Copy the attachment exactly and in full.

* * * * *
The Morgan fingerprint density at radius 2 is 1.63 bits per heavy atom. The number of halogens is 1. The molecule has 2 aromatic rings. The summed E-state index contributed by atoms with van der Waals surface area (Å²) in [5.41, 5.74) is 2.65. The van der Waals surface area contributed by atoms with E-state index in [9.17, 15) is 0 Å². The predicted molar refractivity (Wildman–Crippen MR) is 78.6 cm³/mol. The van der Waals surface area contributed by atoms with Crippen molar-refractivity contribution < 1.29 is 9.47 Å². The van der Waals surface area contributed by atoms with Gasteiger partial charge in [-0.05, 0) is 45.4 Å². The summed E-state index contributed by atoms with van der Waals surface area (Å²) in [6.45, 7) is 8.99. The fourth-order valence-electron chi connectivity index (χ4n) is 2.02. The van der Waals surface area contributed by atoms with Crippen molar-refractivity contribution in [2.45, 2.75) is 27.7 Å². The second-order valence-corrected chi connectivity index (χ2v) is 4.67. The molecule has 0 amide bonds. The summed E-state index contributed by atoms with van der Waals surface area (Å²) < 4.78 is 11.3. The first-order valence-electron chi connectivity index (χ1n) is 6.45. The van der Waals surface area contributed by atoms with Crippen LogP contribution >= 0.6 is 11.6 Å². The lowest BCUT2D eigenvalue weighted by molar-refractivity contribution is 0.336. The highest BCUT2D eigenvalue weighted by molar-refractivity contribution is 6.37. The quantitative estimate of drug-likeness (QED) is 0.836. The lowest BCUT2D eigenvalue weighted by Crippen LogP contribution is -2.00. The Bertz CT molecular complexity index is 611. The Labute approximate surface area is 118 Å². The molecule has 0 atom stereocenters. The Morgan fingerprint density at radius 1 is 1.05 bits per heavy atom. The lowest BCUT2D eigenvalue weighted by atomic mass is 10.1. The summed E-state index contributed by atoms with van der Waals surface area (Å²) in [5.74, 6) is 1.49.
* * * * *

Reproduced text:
The Morgan fingerprint density at radius 2 is 1.63 bits per heavy atom. The number of halogens is 1. The molecule has 2 aromatic rings. The summed E-state index contributed by atoms with van der Waals surface area (Å²) in [5.41, 5.74) is 2.65. The van der Waals surface area contributed by atoms with E-state index in [9.17, 15) is 0 Å². The predicted molar refractivity (Wildman–Crippen MR) is 78.6 cm³/mol. The van der Waals surface area contributed by atoms with Crippen molar-refractivity contribution < 1.29 is 9.47 Å². The van der Waals surface area contributed by atoms with Gasteiger partial charge in [-0.05, 0) is 45.4 Å². The summed E-state index contributed by atoms with van der Waals surface area (Å²) in [6.45, 7) is 8.99. The fourth-order valence-electron chi connectivity index (χ4n) is 2.02. The van der Waals surface area contributed by atoms with Crippen molar-refractivity contribution in [2.45, 2.75) is 27.7 Å². The second-order valence-corrected chi connectivity index (χ2v) is 4.67. The molecule has 0 amide bonds. The summed E-state index contributed by atoms with van der Waals surface area (Å²) < 4.78 is 11.3. The first-order valence-electron chi connectivity index (χ1n) is 6.45. The van der Waals surface area contributed by atoms with Crippen LogP contribution >= 0.6 is 11.6 Å². The lowest BCUT2D eigenvalue weighted by molar-refractivity contribution is 0.336. The highest BCUT2D eigenvalue weighted by molar-refractivity contribution is 6.37. The quantitative estimate of drug-likeness (QED) is 0.836. The lowest BCUT2D eigenvalue weighted by Crippen LogP contribution is -2.00. The Bertz CT molecular complexity index is 611. The Labute approximate surface area is 118 Å². The molecule has 0 atom stereocenters. The Morgan fingerprint density at radius 1 is 1.05 bits per heavy atom. The lowest BCUT2D eigenvalue weighted by atomic mass is 10.1. The summed E-state index contributed by atoms with van der Waals surface area (Å²) in [5.74, 6) is 1.49.